(I knew there was an excellent reason to come home for the holidays - my Muv has a compatible charger! Oh yeah, and I love them... Of course.)
I love Debo as a writer. I know that Nancy was 'the writer', the French Lady Writer in fact, and that she teased Debo for never having read a book in her life and called her Nine for her apparent mental age. Still, I love Debo as a writer. Her style isn't literary but it is so nippy and vigorous and full of life. It has such pizazz!
She is just the same in her letters and her 50 year+ correspondence with Patrick Leigh Fermor is a joy to read. Even though In Tearing Haste is just an edited selection it still makes me want to wallow in their friendship. In 1956 Debo invited Paddy to Lismore and they remained penpals until Paddy died aged 96 in June. *Pause to weep - I'm devastated for Debo that she lost Paddy since her husband and all of her six siblings predeceased her. It must be awful to lose all your contemporaries. Family is lovely but it's not the same. I have a new sympathy for my wonderful maternal grandmother.*
There are gaps in the letters, for childbirth and travelling, mourning and real world meetings, but nonetheless they are a remarkably full record of half a century of friendship. Luckily, for us if not for them, Debo and Paddy were often separated by whole countries and sometimes continents at a time when international calls were unreliable and expensive. Debo was at Chatsworth or Lismore in Ireland or in France with Nancy or America with the Kennedies or the Tarmac board. Paddy lived in Greece for most of his life after fighting in Crete in WW2 but he was also a great traveller, adventuring around Europe and the world. They had to write and they kept most of the letters.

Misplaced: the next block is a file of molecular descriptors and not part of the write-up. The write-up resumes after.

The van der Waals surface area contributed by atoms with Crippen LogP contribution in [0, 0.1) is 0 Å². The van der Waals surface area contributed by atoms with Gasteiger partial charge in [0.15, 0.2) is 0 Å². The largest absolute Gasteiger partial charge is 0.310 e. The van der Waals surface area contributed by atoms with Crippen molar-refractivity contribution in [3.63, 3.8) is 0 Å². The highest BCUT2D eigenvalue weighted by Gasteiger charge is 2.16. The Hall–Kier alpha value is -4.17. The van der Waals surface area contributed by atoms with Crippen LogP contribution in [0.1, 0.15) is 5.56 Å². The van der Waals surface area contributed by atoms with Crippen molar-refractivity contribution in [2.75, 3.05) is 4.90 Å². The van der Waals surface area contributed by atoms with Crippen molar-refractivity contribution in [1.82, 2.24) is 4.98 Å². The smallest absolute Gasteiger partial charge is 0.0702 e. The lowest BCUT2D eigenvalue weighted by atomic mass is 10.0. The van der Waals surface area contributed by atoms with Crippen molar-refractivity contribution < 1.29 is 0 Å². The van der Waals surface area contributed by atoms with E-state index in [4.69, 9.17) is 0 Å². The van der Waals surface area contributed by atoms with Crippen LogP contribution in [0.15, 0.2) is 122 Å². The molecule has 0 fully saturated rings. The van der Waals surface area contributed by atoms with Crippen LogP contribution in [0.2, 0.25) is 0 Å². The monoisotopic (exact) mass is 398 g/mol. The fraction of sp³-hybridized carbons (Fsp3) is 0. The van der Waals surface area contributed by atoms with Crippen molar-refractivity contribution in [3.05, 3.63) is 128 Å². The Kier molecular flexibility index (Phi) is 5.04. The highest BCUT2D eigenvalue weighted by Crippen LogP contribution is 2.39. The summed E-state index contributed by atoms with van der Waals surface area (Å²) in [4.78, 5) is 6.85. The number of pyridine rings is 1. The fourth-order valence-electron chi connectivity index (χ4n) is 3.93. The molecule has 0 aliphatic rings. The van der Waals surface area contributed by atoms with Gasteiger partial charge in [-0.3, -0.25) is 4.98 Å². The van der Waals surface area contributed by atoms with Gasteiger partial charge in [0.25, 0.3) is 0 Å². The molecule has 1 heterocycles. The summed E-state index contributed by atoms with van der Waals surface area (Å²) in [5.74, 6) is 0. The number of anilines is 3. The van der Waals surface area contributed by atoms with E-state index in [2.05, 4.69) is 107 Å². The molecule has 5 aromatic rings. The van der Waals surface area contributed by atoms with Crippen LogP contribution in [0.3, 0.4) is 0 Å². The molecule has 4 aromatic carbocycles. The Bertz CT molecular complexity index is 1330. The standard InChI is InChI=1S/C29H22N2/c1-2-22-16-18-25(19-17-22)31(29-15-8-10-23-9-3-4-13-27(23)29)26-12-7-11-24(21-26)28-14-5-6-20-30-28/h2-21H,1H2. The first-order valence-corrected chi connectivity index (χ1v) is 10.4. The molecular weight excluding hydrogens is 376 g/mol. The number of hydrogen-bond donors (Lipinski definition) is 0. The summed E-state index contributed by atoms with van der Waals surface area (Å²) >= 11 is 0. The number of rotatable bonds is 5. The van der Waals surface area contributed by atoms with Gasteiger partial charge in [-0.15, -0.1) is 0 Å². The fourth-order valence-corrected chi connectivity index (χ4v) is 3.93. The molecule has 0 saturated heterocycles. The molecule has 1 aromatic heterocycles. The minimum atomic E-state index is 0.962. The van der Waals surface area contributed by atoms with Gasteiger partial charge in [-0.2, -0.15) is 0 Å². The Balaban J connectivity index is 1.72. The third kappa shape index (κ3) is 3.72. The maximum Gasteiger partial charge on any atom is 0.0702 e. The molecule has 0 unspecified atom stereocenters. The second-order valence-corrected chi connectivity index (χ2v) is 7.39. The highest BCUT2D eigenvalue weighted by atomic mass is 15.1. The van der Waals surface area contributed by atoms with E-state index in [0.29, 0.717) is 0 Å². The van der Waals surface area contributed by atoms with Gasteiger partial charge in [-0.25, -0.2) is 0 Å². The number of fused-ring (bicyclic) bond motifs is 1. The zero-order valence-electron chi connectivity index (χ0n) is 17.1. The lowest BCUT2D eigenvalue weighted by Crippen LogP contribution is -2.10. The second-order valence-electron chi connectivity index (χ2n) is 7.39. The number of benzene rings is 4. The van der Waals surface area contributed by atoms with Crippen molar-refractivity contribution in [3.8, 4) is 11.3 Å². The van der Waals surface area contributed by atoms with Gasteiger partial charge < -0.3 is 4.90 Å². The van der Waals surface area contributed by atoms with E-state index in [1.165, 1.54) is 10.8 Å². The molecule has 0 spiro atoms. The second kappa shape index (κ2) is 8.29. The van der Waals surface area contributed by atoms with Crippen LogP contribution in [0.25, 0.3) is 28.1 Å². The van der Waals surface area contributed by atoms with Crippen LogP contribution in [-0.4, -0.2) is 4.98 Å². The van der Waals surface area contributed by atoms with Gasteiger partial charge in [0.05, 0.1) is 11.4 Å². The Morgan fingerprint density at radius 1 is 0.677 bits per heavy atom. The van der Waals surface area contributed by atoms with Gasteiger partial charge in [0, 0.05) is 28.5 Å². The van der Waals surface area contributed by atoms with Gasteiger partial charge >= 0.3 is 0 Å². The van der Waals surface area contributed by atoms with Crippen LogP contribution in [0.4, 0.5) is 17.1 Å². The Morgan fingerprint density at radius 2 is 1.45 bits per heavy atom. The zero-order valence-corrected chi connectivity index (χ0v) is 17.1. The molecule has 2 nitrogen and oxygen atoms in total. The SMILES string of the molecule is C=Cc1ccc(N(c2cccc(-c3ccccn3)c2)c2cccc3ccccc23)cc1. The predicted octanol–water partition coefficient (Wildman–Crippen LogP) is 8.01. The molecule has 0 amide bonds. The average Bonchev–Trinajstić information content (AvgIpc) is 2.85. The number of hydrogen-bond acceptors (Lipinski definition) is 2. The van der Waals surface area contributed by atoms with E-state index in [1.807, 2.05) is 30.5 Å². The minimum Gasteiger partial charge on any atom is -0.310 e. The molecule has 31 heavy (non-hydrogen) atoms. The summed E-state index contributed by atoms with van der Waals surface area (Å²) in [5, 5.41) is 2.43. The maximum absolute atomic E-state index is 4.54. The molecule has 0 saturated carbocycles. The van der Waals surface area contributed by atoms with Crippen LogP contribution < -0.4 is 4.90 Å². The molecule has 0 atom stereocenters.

They both have had such crazy, amazing lives that this book would probably be a good read if both letter writers favoured finger painted monosyllables. Luckily they're both charming and delightful. Debo has flair and Paddy writes beautifully and eloquently. His letters are poetic, longer and more thorough. He also drew lovely pictures and postcards - my favourite being 'Y no Gnus (gnus pictured)?'. He had a wonderful sense of humour and when Debo asked him for some suggestions for titles for a false bookcase he sent her two pages worth of ideas, including 'The Cats Revenge by Claude Balls'. That is the kind of joke that goes down a treat in my fam. Might be whipping that out over Christmas...
Anyway, this book probably isn't your way into a giant Debo/Mitford love in if you are a newbie - it definitely helps to have some biographical background if you want to get the most out of it. However, if you already know your way around the six sisters and the Cavendishes, this is a lovely read and something to aspire to in life.